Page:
... and now: there's a deadline ahead, ahoy.

-- Oliver / nGFX

And on the 8th day I created a mini-map.

With this title in place, I don't think I have to write much about the technical details, do I?

I read an interview a few days (or is it weeks?) ago (forgot who was interviewed) and one of the things that were said was something like "mini maps are a lazy design choice". Maybe.

I still needed something like that in the prototype game, one reason is that it shows where things are, but I don't want to show a map. In reality it works more like a radar, but honestly who is going to search for "game development" and "radar"?


And here ends this post. I got myself a new PC, you see. Seems like I now got most things set up and running again (I could have just migrated my old stuff, but I do like a fresh start now and then).

Well, tomorrow is Monday, so it's time for a new post anyway and I try to push it in between some very serious deadlines.


-- Oliver / nGFX

"TV and the Internet are good ...

... because they keep stupid people from spending too much time out in public."
― Douglas CouplandJPod

I wonder what spambots will make out of that.

Anyway, it's Sunday again and time for the weekly post. Problem is, there's nothing even remotely game-related to write about. I spent most of the time coding a client project and let me tell you: writing an e-mail verification system is oh-so-shit boring. Plus keep in mind: never underestimate the user to do something really bone-headed when presented with a simple form.

What's not to understand with "username, 8 to 16 characters, allowed are letters A-Z, numbers, minus or underscore, do NOT use ä,ö,ü,ß"? You know it when you've got the first one on the phone telling you "I can't enter my username - it's 'Hans Müller' " ...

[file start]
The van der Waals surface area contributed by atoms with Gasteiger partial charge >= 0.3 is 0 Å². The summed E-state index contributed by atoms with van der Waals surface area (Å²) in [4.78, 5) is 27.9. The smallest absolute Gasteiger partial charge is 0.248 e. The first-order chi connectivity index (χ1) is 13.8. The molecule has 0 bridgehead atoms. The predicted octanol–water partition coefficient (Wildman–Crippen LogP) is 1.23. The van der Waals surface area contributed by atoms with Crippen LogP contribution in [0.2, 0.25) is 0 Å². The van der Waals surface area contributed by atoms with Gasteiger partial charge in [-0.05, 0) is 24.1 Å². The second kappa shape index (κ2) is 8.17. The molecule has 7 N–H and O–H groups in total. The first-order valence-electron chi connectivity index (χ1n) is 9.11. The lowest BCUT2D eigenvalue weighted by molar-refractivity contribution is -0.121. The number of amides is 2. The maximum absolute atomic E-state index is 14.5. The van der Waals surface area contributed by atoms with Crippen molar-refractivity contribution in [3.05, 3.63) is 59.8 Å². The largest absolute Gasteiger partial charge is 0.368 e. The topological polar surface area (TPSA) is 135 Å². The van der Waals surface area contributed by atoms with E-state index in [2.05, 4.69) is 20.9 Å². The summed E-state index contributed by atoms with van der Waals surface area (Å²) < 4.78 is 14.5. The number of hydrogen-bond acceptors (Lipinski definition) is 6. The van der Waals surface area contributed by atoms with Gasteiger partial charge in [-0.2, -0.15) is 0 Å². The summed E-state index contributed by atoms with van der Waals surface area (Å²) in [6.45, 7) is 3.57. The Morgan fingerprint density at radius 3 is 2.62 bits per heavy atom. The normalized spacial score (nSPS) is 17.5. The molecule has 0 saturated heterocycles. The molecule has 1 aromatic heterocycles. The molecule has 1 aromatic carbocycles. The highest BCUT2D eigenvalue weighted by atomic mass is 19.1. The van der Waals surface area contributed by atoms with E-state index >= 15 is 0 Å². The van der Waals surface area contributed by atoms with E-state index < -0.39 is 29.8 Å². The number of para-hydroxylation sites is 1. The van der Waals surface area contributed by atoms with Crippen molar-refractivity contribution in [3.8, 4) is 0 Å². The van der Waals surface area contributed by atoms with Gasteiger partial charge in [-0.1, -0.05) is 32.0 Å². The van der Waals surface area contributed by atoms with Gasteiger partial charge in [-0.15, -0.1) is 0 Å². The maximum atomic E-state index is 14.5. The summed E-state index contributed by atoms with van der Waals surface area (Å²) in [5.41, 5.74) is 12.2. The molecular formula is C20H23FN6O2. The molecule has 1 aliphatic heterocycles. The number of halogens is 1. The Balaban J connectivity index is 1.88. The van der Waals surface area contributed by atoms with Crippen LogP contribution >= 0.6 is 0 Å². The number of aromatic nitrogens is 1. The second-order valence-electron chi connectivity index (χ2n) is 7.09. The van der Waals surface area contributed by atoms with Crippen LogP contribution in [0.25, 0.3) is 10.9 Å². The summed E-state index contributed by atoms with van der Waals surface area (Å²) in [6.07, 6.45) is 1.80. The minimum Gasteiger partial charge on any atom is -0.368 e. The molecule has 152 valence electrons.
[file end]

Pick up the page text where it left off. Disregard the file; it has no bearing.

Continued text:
Ok, to make this post just a tiny bit useful: what about using a cloud based sync and Unity projects?

I for instance gave up on the idea to store a Unity project directly in the Skydrive folder (but it's the same for Dropbox, google drive, ... whatever). The problem is that unity creates a shitload of temp files whenever you change code and it recompiles it. For me it worked for some time, but then it choked and resulted in missing files.

But I wanted to sync my current Unity project between 3 computers without using an USB Drive, the obvious and quite simple idea was: use 7zip and a batch file (two actually). I use 7z as it has a nice command line version and it creates a slightly better compression than zip and I can't stand rar.

So when starting to work I hit the "unzip.bat", which deletes the local project  and then unzips the project from the cloud (and starts Unity afterwards). When done for the day it's "zip.bat", which zips the local project and moves it to the skydrive folder. It really is a no brainer, but it saves a good deal of traffic and time - 26mb (7zip) instead of 157mb (uncompressed, ~4500 files) or 38mp (zip) ...

I'm going back to code some game related stuff tonight so at least I have something for next week.

-- Oliver (nGFX)

Lorem ipsum ...

This week's post isn't one. I'm on holiday, I could tell you what I have not done this week: working. I didn't write a single line of code, pushed a vertex or drew a pixel - and honestly it felt great - well for the first 2 days or so.

What I did however, was drawing a few maps and sketching out some more game details on *paper*.

And reading ... and playing (Bioshock Infinity, XBox 360) ... and moving books from the floor to their new home, our new *big* bookshelf - too bad we only managed to move about 2/3 of them, the rest will have to wait until the additional shelves arrive (there's an image on g+).

Anyway to beef up this meagre post I'll add a page filler text ... and catch you all next week (still on holiday then).

-- Oliver (nGFX)

... dolor sit amet, consetetur sadipscing elitr, sed diam nonumy eirmod tempor invidunt ut labore et dolore magna aliquyam erat, sed diam voluptua. At vero eos et accusam et justo duo dolores et ea rebum. Stet clita kasd gubergren, no sea takimata sanctus est Lorem ipsum dolor sit amet. Lorem ipsum dolor sit amet, consetetur sadipscing elitr, sed diam nonumy eirmod tempor invidunt ut labore et dolore magna aliquyam erat, sed diam voluptua. At vero eos et accusam et justo duo dolores et ea rebum. Stet clita kasd gubergren, no sea takimata sanctus est Lorem ipsum dolor sit amet.

New rules ...

It seems that I'm now a proud member of the Iron Blogger Community, in my personal case it's The idea is to write at least one post per week or you have to pay a fee (which is used to buy beer when we meet once a while).

Announcing that I'm now a member of an Iron Blogger "chapter" counts as a post for that week, but that would be a bit lame.